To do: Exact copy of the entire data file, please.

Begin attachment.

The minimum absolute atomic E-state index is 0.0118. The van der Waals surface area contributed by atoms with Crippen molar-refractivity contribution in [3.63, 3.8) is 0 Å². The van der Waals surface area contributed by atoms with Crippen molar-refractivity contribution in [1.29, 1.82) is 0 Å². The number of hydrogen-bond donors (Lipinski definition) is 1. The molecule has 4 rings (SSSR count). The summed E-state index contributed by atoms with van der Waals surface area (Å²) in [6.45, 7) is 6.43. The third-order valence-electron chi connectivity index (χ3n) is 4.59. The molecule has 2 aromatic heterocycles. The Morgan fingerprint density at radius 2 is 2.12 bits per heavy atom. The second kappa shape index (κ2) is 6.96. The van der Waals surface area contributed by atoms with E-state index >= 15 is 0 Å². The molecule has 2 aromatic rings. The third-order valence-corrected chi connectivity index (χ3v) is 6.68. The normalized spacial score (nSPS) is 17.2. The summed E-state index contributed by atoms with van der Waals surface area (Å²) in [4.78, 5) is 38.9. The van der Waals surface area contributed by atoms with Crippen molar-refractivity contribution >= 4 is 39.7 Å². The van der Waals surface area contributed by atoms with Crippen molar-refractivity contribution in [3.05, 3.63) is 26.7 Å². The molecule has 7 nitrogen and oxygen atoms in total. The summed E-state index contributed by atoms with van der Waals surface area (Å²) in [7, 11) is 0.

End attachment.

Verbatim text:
The minimum absolute atomic E-state index is 0.0118. The van der Waals surface area contributed by atoms with Crippen molar-refractivity contribution in [3.63, 3.8) is 0 Å². The van der Waals surface area contributed by atoms with Crippen molar-refractivity contribution in [1.29, 1.82) is 0 Å². The number of hydrogen-bond donors (Lipinski definition) is 1. The molecule has 4 rings (SSSR count). The summed E-state index contributed by atoms with van der Waals surface area (Å²) in [6.45, 7) is 6.43. The third-order valence-electron chi connectivity index (χ3n) is 4.59. The molecule has 2 aromatic heterocycles. The Morgan fingerprint density at radius 2 is 2.12 bits per heavy atom. The second kappa shape index (κ2) is 6.96. The van der Waals surface area contributed by atoms with E-state index >= 15 is 0 Å². The molecule has 2 aromatic rings. The third-order valence-corrected chi connectivity index (χ3v) is 6.68. The normalized spacial score (nSPS) is 17.2. The summed E-state index contributed by atoms with van der Waals surface area (Å²) in [4.78, 5) is 38.9. The van der Waals surface area contributed by atoms with Crippen molar-refractivity contribution >= 4 is 39.7 Å². The van der Waals surface area contributed by atoms with Crippen molar-refractivity contribution in [3.05, 3.63) is 26.7 Å². The molecule has 7 nitrogen and oxygen atoms in total. The summed E-state index contributed by atoms with van der Waals surface area (Å²) in [7, 11) is 0.